Graduate workers, housekeepers, food service workers and all campus workers need your support.
I applaud the authors of these articles for speaking to these truths. Yet, to me, there are a couple of pieces that these Student Life articles got utterly, fundamentally wrong.
This past Saturday morning, in Hillel’s egalitarian minyan (prayer service), when we returned the Torah scroll to the ark, as we do each week, we chanted together, “[the Torah] is a tree of life for those who hold fast to it.”
American Jews, throughout history and especially today, have been at the forefront of supporting some of the most marginalized communities worldwide, especially through tragedies and horrors. Make no mistake, Jewish communities in America and worldwide support other marginalized communities during tragedies which make the news, but also during daily struggles which do not necessarily make the news.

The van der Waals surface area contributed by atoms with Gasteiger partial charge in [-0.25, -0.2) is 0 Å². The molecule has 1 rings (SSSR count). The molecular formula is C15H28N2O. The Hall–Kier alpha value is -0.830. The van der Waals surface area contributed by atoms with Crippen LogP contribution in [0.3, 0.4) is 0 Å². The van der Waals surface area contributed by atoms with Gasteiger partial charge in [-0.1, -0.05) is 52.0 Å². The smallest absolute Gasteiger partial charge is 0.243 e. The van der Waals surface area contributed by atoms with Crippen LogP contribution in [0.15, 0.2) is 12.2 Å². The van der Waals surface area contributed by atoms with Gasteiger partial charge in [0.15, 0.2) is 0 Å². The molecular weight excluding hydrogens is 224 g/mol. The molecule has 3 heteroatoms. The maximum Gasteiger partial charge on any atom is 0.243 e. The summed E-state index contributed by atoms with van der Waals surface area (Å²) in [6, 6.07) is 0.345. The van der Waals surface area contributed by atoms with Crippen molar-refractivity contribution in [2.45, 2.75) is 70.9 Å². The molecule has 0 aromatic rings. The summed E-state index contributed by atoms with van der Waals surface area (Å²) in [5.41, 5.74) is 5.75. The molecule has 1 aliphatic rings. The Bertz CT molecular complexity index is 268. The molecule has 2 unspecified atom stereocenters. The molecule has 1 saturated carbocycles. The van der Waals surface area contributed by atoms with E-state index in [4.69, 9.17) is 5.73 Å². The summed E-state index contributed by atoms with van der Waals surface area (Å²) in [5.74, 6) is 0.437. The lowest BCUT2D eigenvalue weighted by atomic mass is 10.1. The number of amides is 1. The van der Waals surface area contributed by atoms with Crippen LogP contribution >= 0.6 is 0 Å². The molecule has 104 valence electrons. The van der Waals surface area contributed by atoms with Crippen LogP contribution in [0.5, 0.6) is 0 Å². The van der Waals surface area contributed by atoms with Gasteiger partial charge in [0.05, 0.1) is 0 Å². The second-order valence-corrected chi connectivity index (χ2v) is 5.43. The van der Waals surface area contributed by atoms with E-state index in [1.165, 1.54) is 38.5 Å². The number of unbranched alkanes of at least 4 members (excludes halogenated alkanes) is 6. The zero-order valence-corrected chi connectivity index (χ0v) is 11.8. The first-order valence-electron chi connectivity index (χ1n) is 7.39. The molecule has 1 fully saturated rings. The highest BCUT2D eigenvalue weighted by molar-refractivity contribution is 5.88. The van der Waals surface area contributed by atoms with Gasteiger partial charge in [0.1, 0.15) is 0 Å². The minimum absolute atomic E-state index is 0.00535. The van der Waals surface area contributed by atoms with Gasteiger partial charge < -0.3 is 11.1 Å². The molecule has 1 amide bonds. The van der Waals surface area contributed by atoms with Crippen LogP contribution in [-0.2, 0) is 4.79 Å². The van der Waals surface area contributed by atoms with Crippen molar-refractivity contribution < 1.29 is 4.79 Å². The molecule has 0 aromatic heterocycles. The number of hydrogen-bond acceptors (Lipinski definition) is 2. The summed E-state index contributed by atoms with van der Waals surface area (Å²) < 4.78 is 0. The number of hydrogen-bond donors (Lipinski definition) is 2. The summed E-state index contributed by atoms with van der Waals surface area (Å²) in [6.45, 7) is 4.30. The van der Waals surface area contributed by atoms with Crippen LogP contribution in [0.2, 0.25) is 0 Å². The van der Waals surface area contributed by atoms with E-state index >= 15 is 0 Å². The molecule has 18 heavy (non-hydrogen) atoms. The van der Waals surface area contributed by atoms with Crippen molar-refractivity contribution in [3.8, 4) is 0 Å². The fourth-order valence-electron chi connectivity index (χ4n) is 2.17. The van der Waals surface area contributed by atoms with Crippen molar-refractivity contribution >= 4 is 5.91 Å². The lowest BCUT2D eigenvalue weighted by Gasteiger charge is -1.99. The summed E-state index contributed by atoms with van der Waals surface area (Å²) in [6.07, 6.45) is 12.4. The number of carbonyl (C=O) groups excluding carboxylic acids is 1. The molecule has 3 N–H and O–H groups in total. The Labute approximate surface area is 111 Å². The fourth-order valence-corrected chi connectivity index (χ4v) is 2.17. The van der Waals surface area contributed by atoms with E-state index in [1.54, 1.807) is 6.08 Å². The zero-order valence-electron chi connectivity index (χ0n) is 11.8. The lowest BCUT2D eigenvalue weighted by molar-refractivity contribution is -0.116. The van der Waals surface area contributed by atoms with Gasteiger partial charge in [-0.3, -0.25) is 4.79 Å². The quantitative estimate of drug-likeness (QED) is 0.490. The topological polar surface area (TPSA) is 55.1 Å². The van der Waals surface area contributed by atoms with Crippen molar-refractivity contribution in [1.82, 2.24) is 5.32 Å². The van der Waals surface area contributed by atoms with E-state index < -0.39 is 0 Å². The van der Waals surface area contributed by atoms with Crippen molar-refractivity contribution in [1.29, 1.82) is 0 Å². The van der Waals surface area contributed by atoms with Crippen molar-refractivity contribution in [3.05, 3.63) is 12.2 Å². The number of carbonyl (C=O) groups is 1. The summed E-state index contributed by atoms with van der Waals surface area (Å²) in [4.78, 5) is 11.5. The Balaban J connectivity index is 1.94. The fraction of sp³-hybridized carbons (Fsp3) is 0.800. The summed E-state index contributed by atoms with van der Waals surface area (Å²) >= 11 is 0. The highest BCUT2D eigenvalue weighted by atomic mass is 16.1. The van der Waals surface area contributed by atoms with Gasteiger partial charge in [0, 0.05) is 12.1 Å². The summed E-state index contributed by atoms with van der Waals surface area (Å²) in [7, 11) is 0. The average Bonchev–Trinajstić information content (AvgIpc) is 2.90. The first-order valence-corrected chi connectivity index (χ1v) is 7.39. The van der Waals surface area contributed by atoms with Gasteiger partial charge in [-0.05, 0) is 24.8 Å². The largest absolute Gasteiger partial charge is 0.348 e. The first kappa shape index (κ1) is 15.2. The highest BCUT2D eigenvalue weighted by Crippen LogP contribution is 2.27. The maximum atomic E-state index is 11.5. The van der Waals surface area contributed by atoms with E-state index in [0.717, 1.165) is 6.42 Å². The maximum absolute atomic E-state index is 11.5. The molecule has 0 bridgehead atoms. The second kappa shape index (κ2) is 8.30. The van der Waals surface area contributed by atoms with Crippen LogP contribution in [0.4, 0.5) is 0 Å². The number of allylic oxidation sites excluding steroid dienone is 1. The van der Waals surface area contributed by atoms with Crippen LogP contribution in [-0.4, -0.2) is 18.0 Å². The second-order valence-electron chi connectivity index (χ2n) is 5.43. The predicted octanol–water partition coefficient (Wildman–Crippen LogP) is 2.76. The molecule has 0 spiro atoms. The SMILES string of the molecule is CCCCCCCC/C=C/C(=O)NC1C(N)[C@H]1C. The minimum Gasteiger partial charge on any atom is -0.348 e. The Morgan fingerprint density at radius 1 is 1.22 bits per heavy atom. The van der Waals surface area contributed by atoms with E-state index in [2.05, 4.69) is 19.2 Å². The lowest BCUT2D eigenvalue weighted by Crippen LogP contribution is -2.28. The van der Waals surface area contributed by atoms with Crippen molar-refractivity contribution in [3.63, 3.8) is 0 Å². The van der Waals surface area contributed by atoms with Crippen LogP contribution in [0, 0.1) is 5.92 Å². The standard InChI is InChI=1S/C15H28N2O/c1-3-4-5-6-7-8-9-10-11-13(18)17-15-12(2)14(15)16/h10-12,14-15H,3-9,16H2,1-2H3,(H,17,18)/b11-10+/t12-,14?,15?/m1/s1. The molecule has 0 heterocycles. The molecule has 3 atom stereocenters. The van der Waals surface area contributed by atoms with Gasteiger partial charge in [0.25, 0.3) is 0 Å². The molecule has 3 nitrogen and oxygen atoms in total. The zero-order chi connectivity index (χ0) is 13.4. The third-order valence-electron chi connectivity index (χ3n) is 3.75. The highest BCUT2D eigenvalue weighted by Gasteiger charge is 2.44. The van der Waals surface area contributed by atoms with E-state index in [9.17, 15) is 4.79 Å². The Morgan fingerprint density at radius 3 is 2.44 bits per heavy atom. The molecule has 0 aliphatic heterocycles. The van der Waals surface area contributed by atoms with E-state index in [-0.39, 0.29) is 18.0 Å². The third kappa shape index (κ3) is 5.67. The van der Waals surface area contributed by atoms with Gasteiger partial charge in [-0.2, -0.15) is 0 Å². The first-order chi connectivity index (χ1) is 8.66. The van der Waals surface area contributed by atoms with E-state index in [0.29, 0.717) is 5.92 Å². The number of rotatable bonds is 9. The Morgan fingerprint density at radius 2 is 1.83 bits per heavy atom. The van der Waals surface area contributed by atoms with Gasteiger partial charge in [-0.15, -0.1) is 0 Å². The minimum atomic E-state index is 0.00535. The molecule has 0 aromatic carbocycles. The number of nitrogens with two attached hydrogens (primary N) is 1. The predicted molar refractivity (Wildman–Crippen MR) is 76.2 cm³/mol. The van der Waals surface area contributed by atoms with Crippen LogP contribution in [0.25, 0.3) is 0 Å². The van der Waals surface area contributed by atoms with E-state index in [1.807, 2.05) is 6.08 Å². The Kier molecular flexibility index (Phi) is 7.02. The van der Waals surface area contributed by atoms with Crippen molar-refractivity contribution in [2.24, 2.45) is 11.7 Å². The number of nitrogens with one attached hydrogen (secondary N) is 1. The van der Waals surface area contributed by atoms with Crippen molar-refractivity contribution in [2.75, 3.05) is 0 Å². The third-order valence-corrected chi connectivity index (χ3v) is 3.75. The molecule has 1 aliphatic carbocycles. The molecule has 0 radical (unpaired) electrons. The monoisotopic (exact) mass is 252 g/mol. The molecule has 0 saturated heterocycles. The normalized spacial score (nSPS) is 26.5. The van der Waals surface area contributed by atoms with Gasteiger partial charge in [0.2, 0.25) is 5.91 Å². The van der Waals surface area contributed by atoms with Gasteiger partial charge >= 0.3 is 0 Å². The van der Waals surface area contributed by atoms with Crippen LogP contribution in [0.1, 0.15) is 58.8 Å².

I am a retired college professor who, over the course of years, has changed goals many times.
It is easy to call upon the University to make things safer because they have the money, resources and concerned parents to make things happen. However, I challenge my peers to think outside of the Wash. U. bubble.
Mr. Lundergan’s editorial on the “deification” of Senator John McCain is simply lousy. Mr. Lundergan’s concern is not with the praise for Senator McCain; it’s with celebration of someone who he disagrees with.
While the current situation between Israel and Palestine seems to be a modern singularity, it is, in fact, the culmination of thousands of years of methodic anti-Semitism.
I would argue that the key to a better, more inclusive and equitable future does not rest solely in looking backward throughout history for concrete evidence that revolution toward societal betterment is possible, but in combining our past knowledge with imaginative thinking.
And please do not repeat my mistake of blaming yourself for it. You did NOT do anything to bring on that predatory behavior or to encourage it. It was NOT your fault.